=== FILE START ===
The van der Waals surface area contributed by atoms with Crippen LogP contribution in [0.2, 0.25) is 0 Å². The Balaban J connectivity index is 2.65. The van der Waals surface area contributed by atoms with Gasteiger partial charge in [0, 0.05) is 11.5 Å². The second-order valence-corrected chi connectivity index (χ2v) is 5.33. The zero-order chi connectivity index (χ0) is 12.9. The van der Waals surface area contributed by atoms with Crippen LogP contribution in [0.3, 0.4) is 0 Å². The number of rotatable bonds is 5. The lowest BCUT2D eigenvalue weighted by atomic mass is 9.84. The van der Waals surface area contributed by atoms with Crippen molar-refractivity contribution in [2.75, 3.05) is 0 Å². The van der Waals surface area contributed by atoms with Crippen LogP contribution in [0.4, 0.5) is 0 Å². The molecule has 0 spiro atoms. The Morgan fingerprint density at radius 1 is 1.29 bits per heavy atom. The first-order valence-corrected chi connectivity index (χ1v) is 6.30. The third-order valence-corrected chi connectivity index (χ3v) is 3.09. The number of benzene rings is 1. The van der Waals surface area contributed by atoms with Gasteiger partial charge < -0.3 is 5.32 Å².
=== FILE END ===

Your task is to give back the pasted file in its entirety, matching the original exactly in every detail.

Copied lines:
The van der Waals surface area contributed by atoms with Crippen LogP contribution in [0.2, 0.25) is 0 Å². The Balaban J connectivity index is 2.65. The van der Waals surface area contributed by atoms with Gasteiger partial charge in [0, 0.05) is 11.5 Å². The second-order valence-corrected chi connectivity index (χ2v) is 5.33. The zero-order chi connectivity index (χ0) is 12.9. The van der Waals surface area contributed by atoms with Crippen LogP contribution in [0.3, 0.4) is 0 Å². The number of rotatable bonds is 5. The lowest BCUT2D eigenvalue weighted by atomic mass is 9.84. The van der Waals surface area contributed by atoms with Crippen molar-refractivity contribution in [2.75, 3.05) is 0 Å². The van der Waals surface area contributed by atoms with Crippen LogP contribution in [0.4, 0.5) is 0 Å². The molecule has 0 spiro atoms. The Morgan fingerprint density at radius 1 is 1.29 bits per heavy atom. The first-order valence-corrected chi connectivity index (χ1v) is 6.30. The third-order valence-corrected chi connectivity index (χ3v) is 3.09. The number of benzene rings is 1. The van der Waals surface area contributed by atoms with Gasteiger partial charge < -0.3 is 5.32 Å².